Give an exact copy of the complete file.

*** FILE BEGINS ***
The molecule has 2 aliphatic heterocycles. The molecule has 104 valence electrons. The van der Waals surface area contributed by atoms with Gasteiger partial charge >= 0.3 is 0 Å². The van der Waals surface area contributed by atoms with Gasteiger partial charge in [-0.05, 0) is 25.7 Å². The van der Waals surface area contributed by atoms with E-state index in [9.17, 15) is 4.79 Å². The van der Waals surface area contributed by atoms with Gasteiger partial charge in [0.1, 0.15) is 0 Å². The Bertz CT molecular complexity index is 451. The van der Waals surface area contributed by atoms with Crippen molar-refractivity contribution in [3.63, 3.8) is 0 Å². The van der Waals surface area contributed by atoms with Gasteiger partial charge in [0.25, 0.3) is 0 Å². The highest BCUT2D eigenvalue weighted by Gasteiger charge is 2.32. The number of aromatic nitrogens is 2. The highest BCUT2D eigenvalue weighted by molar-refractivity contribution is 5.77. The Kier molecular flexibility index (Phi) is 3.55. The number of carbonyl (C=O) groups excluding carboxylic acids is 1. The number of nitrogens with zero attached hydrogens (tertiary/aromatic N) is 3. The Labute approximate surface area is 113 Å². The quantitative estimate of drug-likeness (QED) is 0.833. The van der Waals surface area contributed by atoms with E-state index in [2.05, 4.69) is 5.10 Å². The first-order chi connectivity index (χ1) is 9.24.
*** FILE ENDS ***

The molecule has 2 aliphatic heterocycles. The molecule has 104 valence electrons. The van der Waals surface area contributed by atoms with Gasteiger partial charge >= 0.3 is 0 Å². The van der Waals surface area contributed by atoms with Gasteiger partial charge in [-0.05, 0) is 25.7 Å². The van der Waals surface area contributed by atoms with E-state index in [9.17, 15) is 4.79 Å². The van der Waals surface area contributed by atoms with Gasteiger partial charge in [0.1, 0.15) is 0 Å². The Bertz CT molecular complexity index is 451. The van der Waals surface area contributed by atoms with Crippen molar-refractivity contribution in [3.63, 3.8) is 0 Å². The van der Waals surface area contributed by atoms with Gasteiger partial charge in [0.25, 0.3) is 0 Å². The highest BCUT2D eigenvalue weighted by Gasteiger charge is 2.32. The number of aromatic nitrogens is 2. The highest BCUT2D eigenvalue weighted by molar-refractivity contribution is 5.77. The Kier molecular flexibility index (Phi) is 3.55. The number of carbonyl (C=O) groups excluding carboxylic acids is 1. The number of nitrogens with zero attached hydrogens (tertiary/aromatic N) is 3. The Labute approximate surface area is 113 Å². The quantitative estimate of drug-likeness (QED) is 0.833. The van der Waals surface area contributed by atoms with E-state index in [2.05, 4.69) is 5.10 Å². The first-order chi connectivity index (χ1) is 9.24.